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Force and acceleration

What's the different between a wind force and the force due to gravity? This video covers both Newton's second law of motion and law of gravity. Newton's second law tells us that force equals mass times acceleration. Gravity's force is independent of mass, making objects fall at the same rate.

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Video transcript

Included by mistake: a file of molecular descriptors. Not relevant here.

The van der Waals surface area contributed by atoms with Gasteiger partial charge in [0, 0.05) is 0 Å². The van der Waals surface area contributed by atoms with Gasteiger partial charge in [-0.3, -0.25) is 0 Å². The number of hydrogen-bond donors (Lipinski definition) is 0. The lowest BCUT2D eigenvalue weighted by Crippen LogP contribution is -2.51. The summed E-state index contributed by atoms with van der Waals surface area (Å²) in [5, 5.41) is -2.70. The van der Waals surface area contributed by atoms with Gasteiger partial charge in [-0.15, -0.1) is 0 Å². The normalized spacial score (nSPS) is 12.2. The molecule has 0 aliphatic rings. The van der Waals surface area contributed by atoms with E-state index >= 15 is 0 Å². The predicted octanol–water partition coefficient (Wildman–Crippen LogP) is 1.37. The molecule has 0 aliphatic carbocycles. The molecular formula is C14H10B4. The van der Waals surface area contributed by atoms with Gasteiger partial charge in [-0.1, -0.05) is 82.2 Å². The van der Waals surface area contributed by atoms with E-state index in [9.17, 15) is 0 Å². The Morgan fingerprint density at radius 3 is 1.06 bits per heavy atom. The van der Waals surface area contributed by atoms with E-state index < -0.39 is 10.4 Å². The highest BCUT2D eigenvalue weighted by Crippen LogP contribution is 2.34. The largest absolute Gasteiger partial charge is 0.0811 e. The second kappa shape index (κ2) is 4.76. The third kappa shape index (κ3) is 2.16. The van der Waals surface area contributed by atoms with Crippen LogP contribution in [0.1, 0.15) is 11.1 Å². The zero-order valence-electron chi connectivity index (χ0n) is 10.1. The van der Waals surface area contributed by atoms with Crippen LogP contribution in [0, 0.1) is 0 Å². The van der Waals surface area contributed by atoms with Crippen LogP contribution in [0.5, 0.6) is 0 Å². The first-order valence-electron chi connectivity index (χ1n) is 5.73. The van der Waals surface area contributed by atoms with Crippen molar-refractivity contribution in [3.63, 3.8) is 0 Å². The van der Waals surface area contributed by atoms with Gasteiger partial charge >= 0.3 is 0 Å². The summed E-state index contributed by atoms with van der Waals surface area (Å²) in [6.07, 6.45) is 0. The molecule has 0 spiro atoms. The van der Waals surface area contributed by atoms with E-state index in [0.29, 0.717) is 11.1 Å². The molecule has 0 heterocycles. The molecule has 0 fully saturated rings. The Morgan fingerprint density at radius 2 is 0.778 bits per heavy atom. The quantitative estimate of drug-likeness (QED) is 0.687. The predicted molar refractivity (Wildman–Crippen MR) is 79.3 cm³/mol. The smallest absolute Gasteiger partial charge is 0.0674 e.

- Welcome back. So now we know if a net force is acting on a particle then it will accelerate in that direction. By how much will it accelerate? To answer the question of how force and acceleration are related, Newton observed that if you increase the net force by, say, a factor of two, then the acceleration increases by that same factor. This means that force and acceleration are proportional to one another. But that's not all that matters. Next, let's consider the mass of our particle. Imagine we have two particles floating in space, which are the same size but have different masses, like if one is a ping pong ball and the other is made of lead. If we applied an equal force, like wind, to both particles, what would happen? Both particles would experience the same net force in the direction of the wind, but they wouldn't accelerate at the same rate. The less massive particle, the ping pong ball, would accelerate faster than the one made of lead. So less mass results in more acceleration and more mass results in less acceleration, meaning that mass and acceleration are inversely proportional to one another. And we already know that acceleration is proportional to force. Putting these together we see that acceleration depends on the magnitude of net force, which is proportional to acceleration, and the mass of the object, which is inversely proportional to acceleration. This gives us a is proportional to f divided by m. Multiplying both sides by m gives m times a is proportional to f. And if we flip this, we get f is proportional to m times a. Newton found that f isn't just proportional to ma, it's in fact equal to ma. This is Newton's second law, f equals ma. To recap, f is the net force acting on the particle, m is the mass of the particle, and a is the acceleration of the particle. Now let's consider the force of gravity. You made have heard of the famous story about Galileo's experiment in 1589, where he dropped two balls off the Leaning Tower of Pisa. One was made of a light material, the other a heavy material. You might be surprised to know that he observed that the two balls accelerated at exactly the same rate. That blew everyone away. At the time, everybody, starting with the ancient Greeks, just assumed that heavier objects fell faster than lighter objects. So unlike wind, the force of gravity seems to be independent of mass. The interesting question is why. Newton gave us the answer. His first law of gravity said that more massive objects experience greater gravitational force and his second law says that mass is a resistance to acceleration. These two competing trends, one encouraging acceleration and one resisting it, cancel each other out. To see why this happens mathematically, Newton theorized that force due to gravity, call it big F, is proportional to the mass of the particle. Big F is proportional to ma. Think of gravity as an acceleration vector, call it g, such that big F is equal to mg. So we have two equations. Newton's second law, little f is equal to ma where little f is the net force and Newton's law of gravity where big F is equal to mg. For a particle being acted on by only gravity, the net force little f is big F. Little f is equal to mg is equal to big F is equal to ma. Or more simply, mg is equal to ma. Notice the m cancels, leaving just g is equal to a. That is, the acceleration of a particle, when acted on only by gravity, is independent of the mass of the particle. This is why objects of different mass fall at the same rate. An equation like this one, that allows us to compute the acceleration of particles, is called an equation of motion. We've covered a bunch of new and important concepts in this video. So let's stop here for some practice, using the next exercise.